Maria Shriver published a report this week called The Shriver’s Annual Report on Women in America. It’s getting a lot of buzz because it contains many important (and sobering) facts about how women are doing from a career, family, and economic standpoint.
I want to take this opportunity to loudly applaud all of the courageous women I know who work so hard each and every day in the name of making a good life for themselves, their children and their families. You inspire me.
Many women are faced with challenging situations that impact every aspect of their lives. For single parents, there are even more challenges (generally speaking) due to less resources and support. I have first-hand experience with being a single parent from the time my children were in elementary school. I was lucky to have the help of loving friends.
What becomes especially burdensome for women is the ideal of perfection that society often demands we achieve. The reality is there aren’t an infinite amount of hours in the day, and endless amounts of energy. Forget perfection – it’s one of the single most overrated concepts! Instead, do what is reasonable, with a loving attitude, and know that your efforts are enough. Isn’t it time to stop carrying around a heavy handbag of guilt over too high expectations?
Some women feel sad or ashamed because they don’t manage to put a gourmet meal on the table every evening. This is true for women who have families and those who are just part of a couple. This is true for women who work in the home, and women who work out of the home. Many women feel too much responsibility for getting breakfast set for their children, or dinner on the table at the end of everyone’s busy day. The reality is there are a lot of ways that your spouses, partners, and children can help get a meal on the table — working together, in ways that make sense for your family — is possible.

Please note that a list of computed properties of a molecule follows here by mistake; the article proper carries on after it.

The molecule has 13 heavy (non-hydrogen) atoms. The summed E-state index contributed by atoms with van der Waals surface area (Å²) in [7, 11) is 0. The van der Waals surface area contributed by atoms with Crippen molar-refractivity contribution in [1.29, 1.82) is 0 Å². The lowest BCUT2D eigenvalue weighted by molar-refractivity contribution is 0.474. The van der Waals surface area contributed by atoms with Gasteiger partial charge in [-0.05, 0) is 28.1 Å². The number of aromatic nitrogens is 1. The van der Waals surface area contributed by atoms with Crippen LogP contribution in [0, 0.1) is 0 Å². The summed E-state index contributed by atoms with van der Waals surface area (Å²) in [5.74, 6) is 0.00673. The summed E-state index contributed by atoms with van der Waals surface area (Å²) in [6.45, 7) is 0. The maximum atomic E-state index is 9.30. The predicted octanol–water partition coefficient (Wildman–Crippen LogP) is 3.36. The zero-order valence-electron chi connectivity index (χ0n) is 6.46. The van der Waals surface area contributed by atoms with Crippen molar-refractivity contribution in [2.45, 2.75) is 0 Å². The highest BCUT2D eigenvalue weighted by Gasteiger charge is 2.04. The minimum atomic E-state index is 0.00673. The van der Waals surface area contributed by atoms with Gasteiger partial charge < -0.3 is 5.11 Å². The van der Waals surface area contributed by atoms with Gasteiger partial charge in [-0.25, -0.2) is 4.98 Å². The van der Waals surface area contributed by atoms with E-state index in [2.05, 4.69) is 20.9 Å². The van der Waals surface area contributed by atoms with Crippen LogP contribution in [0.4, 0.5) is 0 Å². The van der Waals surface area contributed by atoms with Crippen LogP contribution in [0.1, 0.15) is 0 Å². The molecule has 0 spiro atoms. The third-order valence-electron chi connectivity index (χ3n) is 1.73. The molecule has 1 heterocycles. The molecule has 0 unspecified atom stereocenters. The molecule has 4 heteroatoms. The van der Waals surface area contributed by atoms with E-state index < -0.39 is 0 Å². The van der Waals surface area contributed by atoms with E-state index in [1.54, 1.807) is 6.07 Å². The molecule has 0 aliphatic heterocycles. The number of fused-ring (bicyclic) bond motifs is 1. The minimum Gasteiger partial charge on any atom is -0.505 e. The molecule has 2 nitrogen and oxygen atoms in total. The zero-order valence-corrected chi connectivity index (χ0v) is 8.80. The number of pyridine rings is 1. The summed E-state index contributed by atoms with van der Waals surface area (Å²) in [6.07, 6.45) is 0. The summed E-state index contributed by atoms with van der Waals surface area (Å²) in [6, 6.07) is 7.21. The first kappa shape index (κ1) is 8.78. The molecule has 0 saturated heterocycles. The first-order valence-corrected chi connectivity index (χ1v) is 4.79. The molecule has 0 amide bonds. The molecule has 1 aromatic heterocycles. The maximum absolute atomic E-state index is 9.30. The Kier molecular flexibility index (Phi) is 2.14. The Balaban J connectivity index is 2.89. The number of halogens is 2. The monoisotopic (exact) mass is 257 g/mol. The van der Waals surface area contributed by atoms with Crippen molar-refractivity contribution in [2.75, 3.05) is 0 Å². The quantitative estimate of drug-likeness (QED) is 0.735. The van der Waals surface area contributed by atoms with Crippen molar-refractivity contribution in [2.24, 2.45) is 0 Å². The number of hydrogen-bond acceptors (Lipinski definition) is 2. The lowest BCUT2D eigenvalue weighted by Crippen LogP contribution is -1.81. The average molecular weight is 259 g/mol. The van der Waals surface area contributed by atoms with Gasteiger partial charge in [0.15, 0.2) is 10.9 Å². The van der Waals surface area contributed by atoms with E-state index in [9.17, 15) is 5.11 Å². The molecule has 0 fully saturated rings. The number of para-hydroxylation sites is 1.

Ask your partner to shop for the ingredients, assign (age appropriate) tasks for your children, such as setting the table, or putting salad ingredients together in a bowl. A shared-meal does not ever need to be fancy. Look for simple ideas. For single mothers, start a rotating pot luck in your neighborhood with other women so you only cook a meal one time a week. Consider using crockpots frequently, and get help from markets that offer healthy, pre-made (non-processed) foundations for meals, like a roasted chicken, or a vegetable lasagna.
The Shared-Meal Revolution project I developed is about getting everyone involved to help with one meal, one time a day. It’s not about asking women to put “one more thing” on their schedules. When everyone works together, a shared meal can become that one cherished part of the day when you feel fully human again. And not only just human, but fully alive.
Isn’t that better than “doing it all”?
If you’d like to join The Shared-Meal Revolution, please visit my website: http://www.shared-meals.com
And, if you are interested in reading more about Maria Shriver’s Report, click here: